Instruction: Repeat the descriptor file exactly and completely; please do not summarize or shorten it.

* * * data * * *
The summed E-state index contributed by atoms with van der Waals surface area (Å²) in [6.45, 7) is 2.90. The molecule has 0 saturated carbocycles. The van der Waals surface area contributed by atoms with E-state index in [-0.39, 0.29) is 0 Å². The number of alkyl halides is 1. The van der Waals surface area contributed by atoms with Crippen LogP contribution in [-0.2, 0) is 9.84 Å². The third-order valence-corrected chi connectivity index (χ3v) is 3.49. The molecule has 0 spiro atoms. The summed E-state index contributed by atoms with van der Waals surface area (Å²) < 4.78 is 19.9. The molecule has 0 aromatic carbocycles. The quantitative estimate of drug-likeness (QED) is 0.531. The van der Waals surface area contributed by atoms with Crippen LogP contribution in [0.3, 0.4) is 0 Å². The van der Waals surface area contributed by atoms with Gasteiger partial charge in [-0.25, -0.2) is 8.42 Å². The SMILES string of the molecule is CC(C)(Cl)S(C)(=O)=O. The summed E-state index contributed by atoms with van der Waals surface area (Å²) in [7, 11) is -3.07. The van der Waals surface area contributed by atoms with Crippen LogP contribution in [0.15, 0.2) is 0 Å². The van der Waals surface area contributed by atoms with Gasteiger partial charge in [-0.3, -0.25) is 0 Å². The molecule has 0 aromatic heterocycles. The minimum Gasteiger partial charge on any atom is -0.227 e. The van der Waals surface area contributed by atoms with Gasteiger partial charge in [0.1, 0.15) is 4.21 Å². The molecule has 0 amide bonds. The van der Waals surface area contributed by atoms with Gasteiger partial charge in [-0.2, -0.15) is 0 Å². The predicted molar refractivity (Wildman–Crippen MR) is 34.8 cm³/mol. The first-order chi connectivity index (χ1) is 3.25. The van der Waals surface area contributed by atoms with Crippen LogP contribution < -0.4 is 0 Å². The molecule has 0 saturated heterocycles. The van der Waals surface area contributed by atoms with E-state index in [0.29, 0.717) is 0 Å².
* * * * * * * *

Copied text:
The summed E-state index contributed by atoms with van der Waals surface area (Å²) in [6.45, 7) is 2.90. The molecule has 0 saturated carbocycles. The van der Waals surface area contributed by atoms with E-state index in [-0.39, 0.29) is 0 Å². The number of alkyl halides is 1. The van der Waals surface area contributed by atoms with Crippen LogP contribution in [-0.2, 0) is 9.84 Å². The third-order valence-corrected chi connectivity index (χ3v) is 3.49. The molecule has 0 spiro atoms. The summed E-state index contributed by atoms with van der Waals surface area (Å²) < 4.78 is 19.9. The molecule has 0 aromatic carbocycles. The quantitative estimate of drug-likeness (QED) is 0.531. The van der Waals surface area contributed by atoms with Crippen LogP contribution in [0.3, 0.4) is 0 Å². The van der Waals surface area contributed by atoms with Gasteiger partial charge in [-0.25, -0.2) is 8.42 Å². The SMILES string of the molecule is CC(C)(Cl)S(C)(=O)=O. The summed E-state index contributed by atoms with van der Waals surface area (Å²) in [7, 11) is -3.07. The van der Waals surface area contributed by atoms with Crippen LogP contribution in [0.15, 0.2) is 0 Å². The van der Waals surface area contributed by atoms with Gasteiger partial charge in [-0.3, -0.25) is 0 Å². The molecule has 0 aromatic heterocycles. The minimum Gasteiger partial charge on any atom is -0.227 e. The van der Waals surface area contributed by atoms with Gasteiger partial charge in [0.1, 0.15) is 4.21 Å². The molecule has 0 amide bonds. The van der Waals surface area contributed by atoms with Gasteiger partial charge in [-0.2, -0.15) is 0 Å². The predicted molar refractivity (Wildman–Crippen MR) is 34.8 cm³/mol. The first-order chi connectivity index (χ1) is 3.25. The van der Waals surface area contributed by atoms with Crippen LogP contribution < -0.4 is 0 Å². The molecule has 0 saturated heterocycles. The van der Waals surface area contributed by atoms with E-state index in [0.29, 0.717) is 0 Å².